What inspires the artist in fashion is how it has embodied a “frontline of socio-political dialogues”, says Ridler, “They are made manifest within the way that we present ourselves, the way that we adorn ourselves and, each passing moment each way, each season, in its time capsule of our thinking.”



When asked about the values that define his work, here is what Ridler had to say:


“I feel like they have a tendency to pollute my ideas and I wouldn't say that I create directly through any specific contextual, theoretical framework. I guess one of the values I think is that it's extremely personal. It's deeply personal work. I'm trying to find something that's human. So I don't want to try and program it too much.”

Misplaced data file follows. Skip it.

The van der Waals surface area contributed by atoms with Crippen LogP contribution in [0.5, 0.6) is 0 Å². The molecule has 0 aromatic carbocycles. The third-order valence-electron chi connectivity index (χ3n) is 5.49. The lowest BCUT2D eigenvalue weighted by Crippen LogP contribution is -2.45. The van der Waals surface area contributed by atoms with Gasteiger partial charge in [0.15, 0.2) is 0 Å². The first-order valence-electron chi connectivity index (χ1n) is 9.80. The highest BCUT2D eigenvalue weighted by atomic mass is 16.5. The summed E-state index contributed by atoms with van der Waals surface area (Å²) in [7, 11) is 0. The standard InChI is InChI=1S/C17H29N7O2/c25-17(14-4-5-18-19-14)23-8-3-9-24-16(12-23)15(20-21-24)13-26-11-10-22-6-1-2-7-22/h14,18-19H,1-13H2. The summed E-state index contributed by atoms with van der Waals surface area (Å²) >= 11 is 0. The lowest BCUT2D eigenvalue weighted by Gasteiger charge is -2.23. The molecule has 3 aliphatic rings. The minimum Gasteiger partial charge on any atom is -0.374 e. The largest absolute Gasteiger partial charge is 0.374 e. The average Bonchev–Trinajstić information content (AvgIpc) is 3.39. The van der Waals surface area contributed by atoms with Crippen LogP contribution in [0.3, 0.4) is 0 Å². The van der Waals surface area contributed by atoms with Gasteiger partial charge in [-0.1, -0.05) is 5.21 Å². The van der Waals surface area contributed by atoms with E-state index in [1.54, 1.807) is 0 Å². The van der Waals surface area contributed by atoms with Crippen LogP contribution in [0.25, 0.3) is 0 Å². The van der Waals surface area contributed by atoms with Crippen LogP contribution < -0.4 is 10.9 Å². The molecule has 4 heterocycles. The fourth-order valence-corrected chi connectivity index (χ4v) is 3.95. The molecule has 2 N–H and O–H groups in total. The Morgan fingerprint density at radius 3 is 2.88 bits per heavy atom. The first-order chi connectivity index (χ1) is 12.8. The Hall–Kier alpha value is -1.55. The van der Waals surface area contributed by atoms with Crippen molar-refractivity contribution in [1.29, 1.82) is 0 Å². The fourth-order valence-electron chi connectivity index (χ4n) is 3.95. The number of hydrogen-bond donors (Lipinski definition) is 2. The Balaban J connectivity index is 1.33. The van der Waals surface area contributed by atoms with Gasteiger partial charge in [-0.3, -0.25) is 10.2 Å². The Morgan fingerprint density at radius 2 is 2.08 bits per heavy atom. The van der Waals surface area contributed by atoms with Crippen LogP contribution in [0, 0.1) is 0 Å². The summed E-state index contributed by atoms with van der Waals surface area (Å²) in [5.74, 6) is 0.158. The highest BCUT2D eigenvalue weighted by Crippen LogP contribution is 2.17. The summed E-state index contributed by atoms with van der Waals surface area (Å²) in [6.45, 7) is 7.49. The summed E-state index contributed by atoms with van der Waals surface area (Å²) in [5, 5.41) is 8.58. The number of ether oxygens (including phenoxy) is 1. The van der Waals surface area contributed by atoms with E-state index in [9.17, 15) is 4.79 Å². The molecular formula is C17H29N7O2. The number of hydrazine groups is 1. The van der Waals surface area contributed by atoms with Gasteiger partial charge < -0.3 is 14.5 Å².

As cheesy as it may sound, metamorphosis is an unavoidable part of any journey, whether good or bad. For artists, in particular, life-changing events can often be traced through their work. “I'm 40 now, you know, there's been definite chapters in my life and lots of change. Each chapter has been characterised to a certain extent, by the way, that I have been creating it that period. For the longest time I was working almost exclusively with dancers and choreographers and making images of human movement, that, that was a defining chapter,” says Ridler when asked about the metamorphoses that defined him, “The pictures that I did when I was 20, my God, I'm almost embarrassed to think about [them]. When you step back and look at everything that you've ever made, you can start to see these patterns emerge. [A] part of you changes, but then I'm still making the same fucking picture that I was making when I was 13 years old, out on the street when I was in high school with my friends that lived up the street, the pictures are almost identical. it's funny how there's the heartbeat of it [that] stays the same.”